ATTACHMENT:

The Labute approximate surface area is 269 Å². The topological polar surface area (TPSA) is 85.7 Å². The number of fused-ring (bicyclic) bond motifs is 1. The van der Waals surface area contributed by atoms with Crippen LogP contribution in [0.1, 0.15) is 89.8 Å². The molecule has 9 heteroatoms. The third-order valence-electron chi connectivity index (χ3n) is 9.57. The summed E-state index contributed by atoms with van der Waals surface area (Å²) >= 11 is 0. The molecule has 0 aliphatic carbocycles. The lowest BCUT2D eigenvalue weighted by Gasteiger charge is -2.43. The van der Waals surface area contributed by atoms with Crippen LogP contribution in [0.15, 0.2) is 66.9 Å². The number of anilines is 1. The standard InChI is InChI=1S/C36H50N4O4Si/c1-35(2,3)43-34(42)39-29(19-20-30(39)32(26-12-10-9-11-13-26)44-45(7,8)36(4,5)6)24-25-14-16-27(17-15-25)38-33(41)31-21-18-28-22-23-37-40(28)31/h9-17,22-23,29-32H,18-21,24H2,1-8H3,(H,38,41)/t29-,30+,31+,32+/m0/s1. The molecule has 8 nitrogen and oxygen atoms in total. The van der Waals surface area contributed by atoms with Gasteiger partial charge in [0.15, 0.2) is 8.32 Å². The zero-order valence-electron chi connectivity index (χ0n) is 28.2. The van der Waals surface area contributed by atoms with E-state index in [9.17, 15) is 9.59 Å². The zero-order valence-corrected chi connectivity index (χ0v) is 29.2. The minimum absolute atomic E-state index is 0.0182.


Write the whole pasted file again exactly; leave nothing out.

The Labute approximate surface area is 269 Å². The topological polar surface area (TPSA) is 85.7 Å². The number of fused-ring (bicyclic) bond motifs is 1. The van der Waals surface area contributed by atoms with Crippen LogP contribution in [0.1, 0.15) is 89.8 Å². The molecule has 9 heteroatoms. The third-order valence-electron chi connectivity index (χ3n) is 9.57. The summed E-state index contributed by atoms with van der Waals surface area (Å²) >= 11 is 0. The molecule has 0 aliphatic carbocycles. The lowest BCUT2D eigenvalue weighted by Gasteiger charge is -2.43. The van der Waals surface area contributed by atoms with Crippen LogP contribution in [0.15, 0.2) is 66.9 Å². The number of anilines is 1. The standard InChI is InChI=1S/C36H50N4O4Si/c1-35(2,3)43-34(42)39-29(19-20-30(39)32(26-12-10-9-11-13-26)44-45(7,8)36(4,5)6)24-25-14-16-27(17-15-25)38-33(41)31-21-18-28-22-23-37-40(28)31/h9-17,22-23,29-32H,18-21,24H2,1-8H3,(H,38,41)/t29-,30+,31+,32+/m0/s1. The molecule has 8 nitrogen and oxygen atoms in total. The van der Waals surface area contributed by atoms with Gasteiger partial charge in [0.15, 0.2) is 8.32 Å². The zero-order valence-electron chi connectivity index (χ0n) is 28.2. The van der Waals surface area contributed by atoms with E-state index in [9.17, 15) is 9.59 Å². The zero-order valence-corrected chi connectivity index (χ0v) is 29.2. The minimum absolute atomic E-state index is 0.0182.